Syncthing is a free, open-source peer-to-peer file synchronization application available for Windows, Mac, Linux, Android, Solaris, Darwin, and BSD. I tried to use it a few years ago with my web server, but I had issues with the software and I had to abandon it.
I installed it again a couple of weeks ago, not knowing what to expect. I’m happy to report, despite the fact that it has 262 open issues at GitHub, I haven’t experienced even one. Of course, I’m only synchronizing one folder from my laptop computer to my hosted VPS.
As far as I can tell, it will always be free. That alone makes it worth using. Over time, it can only get better. It’s obviously not as polished as services like Dropbox and Google Drive, but that isn’t a big deal to me. I’m using it to synchronize files on my laptop computer with my server, which I can’t even do with most services because they use too much memory. I’ve yet to see Syncthing use more than 67 megabytes.
To be fair, most of the other services that sync files are free to an extent. As far as I know, only Google Drive, Mega and pCloud offer more than 10 gigabytes of space for free. I’m trying to wean myself off of Dropbox, which offers far less, but I don’t want to invest time in anything other than Syncthing.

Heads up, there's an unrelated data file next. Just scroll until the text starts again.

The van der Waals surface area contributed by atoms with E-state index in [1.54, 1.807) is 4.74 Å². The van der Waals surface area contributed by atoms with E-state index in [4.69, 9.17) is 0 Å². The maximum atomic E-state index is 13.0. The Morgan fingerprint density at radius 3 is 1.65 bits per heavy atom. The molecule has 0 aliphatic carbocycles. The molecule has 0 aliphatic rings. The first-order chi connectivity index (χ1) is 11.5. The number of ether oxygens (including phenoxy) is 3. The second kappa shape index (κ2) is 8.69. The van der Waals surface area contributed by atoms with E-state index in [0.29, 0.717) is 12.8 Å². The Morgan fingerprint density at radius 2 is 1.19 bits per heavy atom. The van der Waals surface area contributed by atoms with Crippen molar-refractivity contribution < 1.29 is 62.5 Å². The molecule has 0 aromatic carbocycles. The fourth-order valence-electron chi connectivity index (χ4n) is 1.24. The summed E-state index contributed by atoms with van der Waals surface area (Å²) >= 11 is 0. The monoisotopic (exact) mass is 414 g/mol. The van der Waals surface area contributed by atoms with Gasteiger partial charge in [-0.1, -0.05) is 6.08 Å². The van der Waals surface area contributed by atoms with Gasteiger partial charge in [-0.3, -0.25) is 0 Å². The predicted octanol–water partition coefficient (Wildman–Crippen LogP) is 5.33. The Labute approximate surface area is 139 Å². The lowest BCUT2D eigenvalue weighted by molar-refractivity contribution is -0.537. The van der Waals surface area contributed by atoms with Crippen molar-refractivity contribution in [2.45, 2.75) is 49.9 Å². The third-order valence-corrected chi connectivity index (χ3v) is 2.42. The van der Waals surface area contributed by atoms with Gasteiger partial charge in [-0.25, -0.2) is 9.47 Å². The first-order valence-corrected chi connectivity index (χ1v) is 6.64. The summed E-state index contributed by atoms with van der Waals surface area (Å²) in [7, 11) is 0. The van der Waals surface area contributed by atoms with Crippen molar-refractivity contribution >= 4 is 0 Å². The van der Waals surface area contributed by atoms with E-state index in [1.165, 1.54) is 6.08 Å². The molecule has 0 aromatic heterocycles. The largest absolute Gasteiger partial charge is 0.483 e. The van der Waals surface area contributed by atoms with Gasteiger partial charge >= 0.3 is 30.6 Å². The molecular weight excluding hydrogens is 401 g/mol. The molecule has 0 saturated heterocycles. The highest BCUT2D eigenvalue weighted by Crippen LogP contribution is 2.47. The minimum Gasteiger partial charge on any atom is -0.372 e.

Some things are easier with virtual drives, but they aren’t safer. I originally started using a WebDAV server for everything, but then I scaled it back when I set up SSHFS as a virtual drive. I now use the WebDAV server only to host my password database, accessible from both my cell phone and my laptop.
I stopped using SSHFS after I set up Syncthing. Using SSHFS worked well until I didn’t have an internet connection. I can continue to work up to three hours on my laptop battery during a power outage, but it’s not worth it if I can’t save my work. A recent power outage proved that to me, which is what got me started with Syncthing again.
SSHFS is faster than WebDAV, but working locally is always faster than anything remote. I can live with waiting a minute or so for files to synchronize, knowing I have more than one copy of everything.
Up until a few months ago, when I started using a WebDAV server, my workflow included FTP transfers. I still use FTP for some things, but it isn’t part of my workflow anymore. I move images and posts from my work directories to subdirectories under my sync directory. A cron job on the server runs a PHP script every minute, exiting immediately if those subdirectories are empty. Otherwise, it moves the files to the appropriate directories.
I write posts like this on my laptop. Then I move them to the web server. The only way to make it faster would be to install a full-fledged CMS on the web server. That’s not something I ever want to do again.